Last time, I mentioned my “discovery” that passionate user communities exist everywhere, not only for high-tech or trendy products. We sometimes find these communities of passion in unexpected places. As I searched the Web a bit for further activity about Filofax, I uncovered a surprising number of blogs and sites. One that struck me in particular is a blog called “philofaxy”, which, as the name tells us, is all about the love people feel for their Filofax.
As my curiosity about this “love my Filofax” phenomenon grew, I did a quick search for articles. Some of the press material and blog posts I found led me to a deeper understanding of people’s feelings. Somewhat to my surprise, the emotion around the object has little to do with the item itself, and much to do with individuals and their stories of identity.
Among the items I discovered was a piece by Virginia Heffernan, entitled “What is lost with digital datebooks”, which appeared in the International Herald Tribune on May 9. You can read it here.
Reading this article, I learned that a Filofax is much more than a personal organizer and datebook. It is a place to forge one’s self, to craft one’s personal story, and to dream. It is not so much about what this tool does, but rather about how it makes us feel. As Heffernan writes: “Carrying a Filofax, with all the inserts that came standard with it, made me feel substantial, cliquish and secretive. British. Like a person who keeps close at hand many bankers’ private lines and Mandarin phrases and measurements for handmade shoes.”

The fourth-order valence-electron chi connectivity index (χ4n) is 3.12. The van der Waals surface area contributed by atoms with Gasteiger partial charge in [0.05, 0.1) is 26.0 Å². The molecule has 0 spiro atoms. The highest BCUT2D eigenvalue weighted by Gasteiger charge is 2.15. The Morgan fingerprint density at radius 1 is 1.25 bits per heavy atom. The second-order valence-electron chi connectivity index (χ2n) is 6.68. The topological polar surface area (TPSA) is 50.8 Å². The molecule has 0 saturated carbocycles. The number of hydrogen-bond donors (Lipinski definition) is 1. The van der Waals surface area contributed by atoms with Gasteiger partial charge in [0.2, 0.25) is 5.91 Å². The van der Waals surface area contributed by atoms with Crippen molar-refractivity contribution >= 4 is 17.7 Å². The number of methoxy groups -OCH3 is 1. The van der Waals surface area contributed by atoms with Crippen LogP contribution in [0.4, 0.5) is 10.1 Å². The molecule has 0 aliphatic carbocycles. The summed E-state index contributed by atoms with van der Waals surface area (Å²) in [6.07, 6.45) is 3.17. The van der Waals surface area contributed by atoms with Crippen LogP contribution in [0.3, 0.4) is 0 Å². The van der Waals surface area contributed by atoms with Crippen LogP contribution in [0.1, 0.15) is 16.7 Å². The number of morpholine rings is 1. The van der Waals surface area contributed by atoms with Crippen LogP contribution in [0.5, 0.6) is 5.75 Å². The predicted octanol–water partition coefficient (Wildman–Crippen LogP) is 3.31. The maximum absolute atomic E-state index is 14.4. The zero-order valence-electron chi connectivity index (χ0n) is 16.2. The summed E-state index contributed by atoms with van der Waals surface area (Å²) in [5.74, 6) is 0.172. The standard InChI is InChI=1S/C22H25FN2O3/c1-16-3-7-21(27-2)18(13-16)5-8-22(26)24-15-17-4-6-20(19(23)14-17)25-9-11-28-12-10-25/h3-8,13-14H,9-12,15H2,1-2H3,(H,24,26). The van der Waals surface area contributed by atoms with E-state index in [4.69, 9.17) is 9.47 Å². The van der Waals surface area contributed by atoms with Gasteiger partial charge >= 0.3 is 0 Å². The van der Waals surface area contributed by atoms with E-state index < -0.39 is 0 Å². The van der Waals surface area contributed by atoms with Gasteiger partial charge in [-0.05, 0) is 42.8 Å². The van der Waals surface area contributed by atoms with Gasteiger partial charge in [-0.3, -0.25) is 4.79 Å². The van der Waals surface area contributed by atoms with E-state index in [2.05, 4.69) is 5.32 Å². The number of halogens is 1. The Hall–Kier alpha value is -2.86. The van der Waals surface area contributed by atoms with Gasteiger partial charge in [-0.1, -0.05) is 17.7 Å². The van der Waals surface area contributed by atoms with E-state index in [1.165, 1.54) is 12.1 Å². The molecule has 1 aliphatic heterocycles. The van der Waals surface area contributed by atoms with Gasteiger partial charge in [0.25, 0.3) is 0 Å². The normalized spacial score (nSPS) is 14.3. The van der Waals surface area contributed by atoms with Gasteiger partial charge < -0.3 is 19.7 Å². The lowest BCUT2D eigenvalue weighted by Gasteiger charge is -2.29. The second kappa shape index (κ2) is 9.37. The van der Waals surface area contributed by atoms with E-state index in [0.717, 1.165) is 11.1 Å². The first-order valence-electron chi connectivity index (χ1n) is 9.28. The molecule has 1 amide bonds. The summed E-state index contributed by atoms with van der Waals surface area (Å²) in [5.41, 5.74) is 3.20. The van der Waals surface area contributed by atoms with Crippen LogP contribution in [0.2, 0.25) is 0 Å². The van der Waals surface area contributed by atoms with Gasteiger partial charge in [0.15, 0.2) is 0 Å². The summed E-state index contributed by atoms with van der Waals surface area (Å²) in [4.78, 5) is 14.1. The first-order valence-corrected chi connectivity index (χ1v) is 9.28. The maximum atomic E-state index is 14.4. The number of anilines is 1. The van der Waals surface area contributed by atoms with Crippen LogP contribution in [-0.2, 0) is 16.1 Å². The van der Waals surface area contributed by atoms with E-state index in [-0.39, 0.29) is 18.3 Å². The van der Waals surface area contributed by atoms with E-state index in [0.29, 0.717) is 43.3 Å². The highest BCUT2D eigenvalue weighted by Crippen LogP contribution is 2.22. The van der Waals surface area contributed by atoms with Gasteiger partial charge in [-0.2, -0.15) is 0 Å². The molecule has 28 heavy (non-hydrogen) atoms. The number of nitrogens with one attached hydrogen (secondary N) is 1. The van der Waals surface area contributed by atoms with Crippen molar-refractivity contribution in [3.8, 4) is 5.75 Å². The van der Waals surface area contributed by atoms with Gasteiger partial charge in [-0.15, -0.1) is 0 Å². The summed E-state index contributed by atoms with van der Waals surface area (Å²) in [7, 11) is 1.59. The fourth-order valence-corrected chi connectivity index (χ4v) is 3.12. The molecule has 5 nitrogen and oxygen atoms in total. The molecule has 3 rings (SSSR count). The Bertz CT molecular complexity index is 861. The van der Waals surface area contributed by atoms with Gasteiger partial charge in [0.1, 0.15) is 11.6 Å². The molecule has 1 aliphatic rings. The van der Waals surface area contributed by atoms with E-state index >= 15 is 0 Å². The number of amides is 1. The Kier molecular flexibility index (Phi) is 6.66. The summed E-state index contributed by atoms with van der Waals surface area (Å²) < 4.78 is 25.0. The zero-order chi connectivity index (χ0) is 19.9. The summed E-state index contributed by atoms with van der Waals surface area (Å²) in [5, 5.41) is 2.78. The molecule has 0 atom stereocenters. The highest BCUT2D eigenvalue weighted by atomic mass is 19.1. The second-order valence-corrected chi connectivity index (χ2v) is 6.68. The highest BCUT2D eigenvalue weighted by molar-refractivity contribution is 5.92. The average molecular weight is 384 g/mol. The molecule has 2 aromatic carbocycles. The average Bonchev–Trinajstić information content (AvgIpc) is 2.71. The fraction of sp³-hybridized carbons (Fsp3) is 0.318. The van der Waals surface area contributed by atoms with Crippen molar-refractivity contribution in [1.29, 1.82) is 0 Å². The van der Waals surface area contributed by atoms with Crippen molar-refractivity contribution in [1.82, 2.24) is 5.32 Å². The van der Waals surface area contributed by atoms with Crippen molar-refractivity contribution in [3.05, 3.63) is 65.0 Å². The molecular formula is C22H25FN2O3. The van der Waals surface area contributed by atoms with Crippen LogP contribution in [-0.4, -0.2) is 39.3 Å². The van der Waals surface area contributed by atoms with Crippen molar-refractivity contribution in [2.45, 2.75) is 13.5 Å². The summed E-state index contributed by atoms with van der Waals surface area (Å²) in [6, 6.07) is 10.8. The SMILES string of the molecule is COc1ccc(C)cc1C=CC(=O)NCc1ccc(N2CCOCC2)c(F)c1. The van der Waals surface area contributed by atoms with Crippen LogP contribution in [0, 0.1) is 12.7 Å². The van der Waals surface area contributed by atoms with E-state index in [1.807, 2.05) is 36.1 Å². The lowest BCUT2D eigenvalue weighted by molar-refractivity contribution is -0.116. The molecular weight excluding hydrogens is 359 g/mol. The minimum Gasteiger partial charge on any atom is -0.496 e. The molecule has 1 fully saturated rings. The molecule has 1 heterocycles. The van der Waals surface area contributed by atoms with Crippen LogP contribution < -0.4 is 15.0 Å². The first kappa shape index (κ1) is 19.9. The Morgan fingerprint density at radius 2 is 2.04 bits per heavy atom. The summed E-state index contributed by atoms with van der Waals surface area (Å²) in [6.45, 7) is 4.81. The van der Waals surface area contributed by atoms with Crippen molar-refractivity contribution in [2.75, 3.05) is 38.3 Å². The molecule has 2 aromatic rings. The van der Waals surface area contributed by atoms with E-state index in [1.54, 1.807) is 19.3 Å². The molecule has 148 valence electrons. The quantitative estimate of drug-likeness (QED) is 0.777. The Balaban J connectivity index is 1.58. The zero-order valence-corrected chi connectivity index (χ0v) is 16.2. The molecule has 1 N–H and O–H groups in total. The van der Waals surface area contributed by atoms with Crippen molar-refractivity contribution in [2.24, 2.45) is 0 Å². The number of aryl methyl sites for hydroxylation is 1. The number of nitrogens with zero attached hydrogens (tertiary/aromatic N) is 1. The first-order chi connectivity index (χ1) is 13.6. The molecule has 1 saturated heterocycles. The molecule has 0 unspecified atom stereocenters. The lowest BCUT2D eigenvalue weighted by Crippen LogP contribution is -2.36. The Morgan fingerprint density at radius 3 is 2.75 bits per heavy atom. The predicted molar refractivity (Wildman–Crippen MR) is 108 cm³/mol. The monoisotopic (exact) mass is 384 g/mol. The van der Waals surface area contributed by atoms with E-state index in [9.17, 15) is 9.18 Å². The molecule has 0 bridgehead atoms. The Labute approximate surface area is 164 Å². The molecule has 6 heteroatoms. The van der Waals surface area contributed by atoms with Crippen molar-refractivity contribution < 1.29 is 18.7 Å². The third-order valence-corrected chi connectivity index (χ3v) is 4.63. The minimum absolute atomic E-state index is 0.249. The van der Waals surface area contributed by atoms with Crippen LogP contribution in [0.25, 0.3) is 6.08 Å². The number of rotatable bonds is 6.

The Filofax can be a place to discover and re-invent oneself: “Filofax was also a place for plot arcs, self-invention and self-regulation. It was, in every sense, a diary—a forward-running record, unlike backward-running blogs.”
So, here was another clue. A Filofax is like a diary, something to keep close, a trusted friend who accompanies me on my life journey. The computer and the electronic calendar may represent progress, but they remain mere bland tools, with their weeks and months laid out systematically on the screen. What I saw on the blogs and in the articles showed that the Filofax is far more. What I heard people saying is: “Filofax is a part of me; it’s my diary, my personal story, a symbol of my identity.”
For these aficionados, a Filofax is a tool for reflection, for self-discovery, for self-definition, and for self-expression. To quote Heffernan once more: “The apparatus of the Filofax circumscribed and elevated my identity. It also liberated my imagination by allowing for such elegant expression of it; various sketches and coded notes-to self, in blue ink, pervade the pages of the 2007 book. When I had time on a train or at Starbucks, I used to make lists, often plans for self improvement.”
Filofax may claim to be an organizer, a datebook, or a time management tool. To me, it is successful because it expands people’s minds. It gives them not only a sense of self, but also a sense of possibility.
As I was writing this blog entry, someone called to schedule an appointment. When I switched to my familiar Outlook calendar, it somehow seemed strange, suddenly lacking in personality.
I have never owned a Filofax, but am considering going out to purchase one, if only to see, and perhaps to feel, what all the fuss is about.